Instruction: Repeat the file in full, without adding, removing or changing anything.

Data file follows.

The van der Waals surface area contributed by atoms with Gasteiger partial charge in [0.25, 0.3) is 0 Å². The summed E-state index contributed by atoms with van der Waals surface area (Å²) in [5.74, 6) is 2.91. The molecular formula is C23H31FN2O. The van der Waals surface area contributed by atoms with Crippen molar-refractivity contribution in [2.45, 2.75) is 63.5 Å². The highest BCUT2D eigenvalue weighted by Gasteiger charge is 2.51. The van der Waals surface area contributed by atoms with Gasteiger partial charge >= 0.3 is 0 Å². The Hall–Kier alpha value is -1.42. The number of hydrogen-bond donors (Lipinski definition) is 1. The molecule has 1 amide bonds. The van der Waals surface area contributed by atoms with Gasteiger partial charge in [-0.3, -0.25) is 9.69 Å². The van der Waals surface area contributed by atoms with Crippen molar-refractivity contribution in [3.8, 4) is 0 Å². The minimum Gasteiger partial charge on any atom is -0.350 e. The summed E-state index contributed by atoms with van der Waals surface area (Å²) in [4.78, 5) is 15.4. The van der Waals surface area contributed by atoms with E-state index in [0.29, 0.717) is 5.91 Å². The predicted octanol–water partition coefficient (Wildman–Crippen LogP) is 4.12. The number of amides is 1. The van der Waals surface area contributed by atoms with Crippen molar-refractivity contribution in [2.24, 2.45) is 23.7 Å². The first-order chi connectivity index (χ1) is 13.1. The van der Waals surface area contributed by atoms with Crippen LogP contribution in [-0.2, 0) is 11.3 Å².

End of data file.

The van der Waals surface area contributed by atoms with Gasteiger partial charge in [0.25, 0.3) is 0 Å². The summed E-state index contributed by atoms with van der Waals surface area (Å²) in [5.74, 6) is 2.91. The molecular formula is C23H31FN2O. The van der Waals surface area contributed by atoms with Crippen molar-refractivity contribution in [2.45, 2.75) is 63.5 Å². The highest BCUT2D eigenvalue weighted by Gasteiger charge is 2.51. The van der Waals surface area contributed by atoms with Gasteiger partial charge >= 0.3 is 0 Å². The Hall–Kier alpha value is -1.42. The number of hydrogen-bond donors (Lipinski definition) is 1. The molecule has 1 amide bonds. The van der Waals surface area contributed by atoms with Gasteiger partial charge in [-0.3, -0.25) is 9.69 Å². The van der Waals surface area contributed by atoms with Crippen molar-refractivity contribution in [3.8, 4) is 0 Å². The minimum Gasteiger partial charge on any atom is -0.350 e. The summed E-state index contributed by atoms with van der Waals surface area (Å²) in [4.78, 5) is 15.4. The van der Waals surface area contributed by atoms with E-state index in [0.29, 0.717) is 5.91 Å². The predicted octanol–water partition coefficient (Wildman–Crippen LogP) is 4.12. The number of amides is 1. The van der Waals surface area contributed by atoms with Crippen molar-refractivity contribution in [2.24, 2.45) is 23.7 Å². The first-order chi connectivity index (χ1) is 13.1. The van der Waals surface area contributed by atoms with Crippen LogP contribution in [-0.2, 0) is 11.3 Å².